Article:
A limited constitutional government calls for a rules-based, freemarket monetary system, not the topsy-turvy fiat dollar that now exists under central banking. This issue of the Cato Journal examines the case for alternatives to central banking and the reforms needed to move toward free-market money.
The American pika (Ochotona princeps) is an insanely cute critter often found in above-timberline rock fields in the western U.S. Because they often live near mountain peaks, there’s been concern that global warming could push them over the top, to extinction.
Americans are finally enjoying an improving economy after years of recession and slow growth. The unemployment rate is dropping, the economy is expanding, and public confidence is rising. Surely our economic crisis is behind us. Or is it? In Going for Broke: Deficits, Debt, and the Entitlement Crisis, Cato scholar Michael D. Tanner examines the growing national debt and its dire implications for our future and explains why a looming financial meltdown may be far worse than anyone expects.
The Cato Institute has released its 2014 Annual Report, which documents a dynamic year of growth and productivity. “Libertarianism is the philosophy of freedom,” Cato’s David Boaz writes in his book, The Libertarian Mind. “It is the indispensable framework for the future.” And as the new report demonstrates, the Cato Institute, thanks largely to the generosity of our Sponsors, is leading the charge to apply this framework across the policy spectrum.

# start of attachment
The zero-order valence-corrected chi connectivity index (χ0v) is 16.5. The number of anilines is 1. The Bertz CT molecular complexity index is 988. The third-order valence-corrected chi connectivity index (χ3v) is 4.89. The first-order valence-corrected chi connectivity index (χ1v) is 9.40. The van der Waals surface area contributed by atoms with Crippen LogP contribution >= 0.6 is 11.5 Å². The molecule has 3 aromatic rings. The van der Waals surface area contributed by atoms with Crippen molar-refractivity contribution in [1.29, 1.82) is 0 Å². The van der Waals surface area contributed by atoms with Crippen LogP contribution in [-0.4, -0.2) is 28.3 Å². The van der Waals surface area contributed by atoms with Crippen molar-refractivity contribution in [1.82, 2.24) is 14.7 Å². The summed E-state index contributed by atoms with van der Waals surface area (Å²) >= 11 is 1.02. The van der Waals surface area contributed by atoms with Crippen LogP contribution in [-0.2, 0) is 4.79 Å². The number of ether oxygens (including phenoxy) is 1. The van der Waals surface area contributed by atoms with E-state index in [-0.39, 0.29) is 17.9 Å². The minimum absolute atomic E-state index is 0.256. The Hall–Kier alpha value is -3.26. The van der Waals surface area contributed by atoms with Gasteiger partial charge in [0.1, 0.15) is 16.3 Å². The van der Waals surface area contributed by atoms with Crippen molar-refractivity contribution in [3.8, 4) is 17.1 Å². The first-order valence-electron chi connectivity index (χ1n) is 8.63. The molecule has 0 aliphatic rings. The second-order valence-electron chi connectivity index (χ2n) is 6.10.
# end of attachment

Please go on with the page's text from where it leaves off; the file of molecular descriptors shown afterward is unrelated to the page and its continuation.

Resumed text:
How Should the United States Respond to Terrorism?
Featuring Anthony Cordesman, Center for Strategic and International Studies; John Parachini, Monterey Institute of International Studies; Bruce Hoffman, RAND Corporation; Ivan Eland, Cato Institute.
The recent bombing of the USS Cole is one of many incidents of terrorism directed against the United States. More than 40 percent of the world’s terrorism is directed against U.S. targets. How should the United States respond to such attacks? Some experts suggest a military response, some would pursue the alleged perpetrators through the criminal justice system, and still others would beef up intelligence capabilities. To deal with potential attacks involving weapons of mass destruction, some analysts advocate extending the reach of law enforcement agencies or spending more on domestic preparedness programs; others would encourage a policy of U.S. military restraint overseas to attempt to reduce the motivation for terrorist attacks on U.S. targets. Which policy or combination of policies makes the most sense? The participants will discuss those issues.